The Server SAN, along with hyperscale and software-defined storage, is the latest buzzword in the enterprise storage space. But is Server SAN a distinct and disruptive technology or just a different way of putting existing technologies together? Here's how to make sense of this new storage trend.
Technologists like to think that the next, big, disruptive technology will be based on a never-before-considered concept that changes the way we think of physics. But just as cloud computing is based on a grown-up version of mainframe-based, client/server technology, tomorrow's massive storage networks might well be based on a 1980s-era clustering technology developed by the now-defunct Digital Equipment Corp.
Dave Floyer, co-founder and chief technology officer of the research firm Wikibon, defines a Server SAN (storage-area network) as "software-led storage built on commodity servers with directly attached storage." Functionally speaking, the Server SAN is the convergence of software-defined storage, flash memory and the hyperscale service market. Google, Facebook, Amazon, Microsoft and others that build enormously large networks that need to scale up continuously are examples of what Wikibon calls hyperscale. Read: Advantages of Flash in the Data Center
These hyperscale providers are price-sensitive both to what they must pay for technology and what their clients will pay for their services, according to Wikibon.
David Vellante, also a co-founder of Wikibon and the firm's CEO, characterizes the Server SAN as a disruptive technology that will change the way IT professionals look at servers and storage for years to come. But whether the Server SAN is a distinct technology or just a different way of putting existing technologies together is an issue that still has yet to gain universal agreement.
Server SAN Disrupts the Storage Networking Market
"For decades we've seen storage function shift away from the server toward the SAN," Vellante says. "It's shifting back as multicore processors and flash come into prominence. The best I/O (input/output) is no I/O and the closer things move to the processor the faster they will run. So the Server SAN disrupts a $30 billion storage networking market."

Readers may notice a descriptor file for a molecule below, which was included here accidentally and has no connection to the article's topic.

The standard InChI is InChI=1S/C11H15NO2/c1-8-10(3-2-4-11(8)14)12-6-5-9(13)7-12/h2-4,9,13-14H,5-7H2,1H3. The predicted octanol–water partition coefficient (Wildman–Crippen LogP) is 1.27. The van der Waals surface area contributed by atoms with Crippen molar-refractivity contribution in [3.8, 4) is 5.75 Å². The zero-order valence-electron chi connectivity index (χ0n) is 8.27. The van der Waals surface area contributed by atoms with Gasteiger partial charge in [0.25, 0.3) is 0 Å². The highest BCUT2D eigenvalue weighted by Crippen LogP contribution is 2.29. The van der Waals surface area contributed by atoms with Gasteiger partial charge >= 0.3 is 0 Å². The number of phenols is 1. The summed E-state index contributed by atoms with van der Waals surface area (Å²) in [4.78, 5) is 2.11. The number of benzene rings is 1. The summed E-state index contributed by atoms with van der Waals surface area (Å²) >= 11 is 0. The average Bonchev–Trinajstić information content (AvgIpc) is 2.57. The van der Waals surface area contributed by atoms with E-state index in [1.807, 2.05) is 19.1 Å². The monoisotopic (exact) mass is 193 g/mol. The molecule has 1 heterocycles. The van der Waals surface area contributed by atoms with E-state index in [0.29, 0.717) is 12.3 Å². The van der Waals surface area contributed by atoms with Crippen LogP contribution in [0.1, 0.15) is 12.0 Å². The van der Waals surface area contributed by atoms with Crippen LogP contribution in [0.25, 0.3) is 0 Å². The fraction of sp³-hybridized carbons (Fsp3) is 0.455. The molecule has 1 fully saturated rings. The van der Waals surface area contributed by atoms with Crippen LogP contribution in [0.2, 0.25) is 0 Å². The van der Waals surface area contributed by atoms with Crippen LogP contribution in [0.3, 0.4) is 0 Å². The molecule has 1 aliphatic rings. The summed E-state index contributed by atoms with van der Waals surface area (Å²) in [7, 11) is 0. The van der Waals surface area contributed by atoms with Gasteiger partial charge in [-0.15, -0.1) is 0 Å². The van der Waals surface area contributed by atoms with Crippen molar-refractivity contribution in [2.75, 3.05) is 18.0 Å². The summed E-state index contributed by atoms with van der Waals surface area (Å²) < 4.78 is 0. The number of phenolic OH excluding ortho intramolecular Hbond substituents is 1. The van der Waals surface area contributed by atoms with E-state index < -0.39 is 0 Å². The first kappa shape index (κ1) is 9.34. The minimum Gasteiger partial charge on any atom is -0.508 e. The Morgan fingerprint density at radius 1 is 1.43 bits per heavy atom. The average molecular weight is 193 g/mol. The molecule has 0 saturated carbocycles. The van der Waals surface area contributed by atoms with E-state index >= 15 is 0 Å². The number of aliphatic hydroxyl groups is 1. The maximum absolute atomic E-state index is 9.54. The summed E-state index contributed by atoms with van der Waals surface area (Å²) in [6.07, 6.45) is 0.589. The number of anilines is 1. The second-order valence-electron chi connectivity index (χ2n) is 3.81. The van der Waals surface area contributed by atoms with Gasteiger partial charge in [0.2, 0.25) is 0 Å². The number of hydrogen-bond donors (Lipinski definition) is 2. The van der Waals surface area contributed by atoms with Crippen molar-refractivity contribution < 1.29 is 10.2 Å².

Some of the basic building blocks of storage are setting the market on its ear, notes Jim Bagley, a senior analyst with the storage consultancy SSG-NOW in Austin, TX. Today's high-end commodity drives such as the 6 TB rotating disks and 2 TB SSDs today have intelligence built directly into the drive, allowing data processing to be conducted within the confines of the drive itself, he says. The on-board intelligence on the drives is further blurring the lines of where data processing actually takes place -- is it on the server's CPU or in intelligence built into the drives?
Certainly the way networks in general and storage in particular were managed in the past continues to evolve with the technology, says Greg Schulz, founder of the storage consultancy StorageIO and author of Cloud and Virtual Data Storage Networking and The Green and Virtual Data Centee. He agrees that the days of companies having both network and storage administrators is, for the most part, history.
Schulz likens Server SANs to the VAXcluster technology developed by Digital in 1984 to expand the processing capabilities of is VAX computer family. (Virtualization was a significant component 30 years ago; the name VAX stood for Virtual Address eXtension. Digital's VMS operating system stood for Virtual Memory System.)
Essentially, a VAXcluster was an interconnected group of servers that were networked by what was called a star coupler. The coupler essentially was a server acting as device controller with each server running its own version of the VMS operating system, but making all the storage on all the system looking like one storage environment as if all the drives were direct-attached storage connected to the same backplane.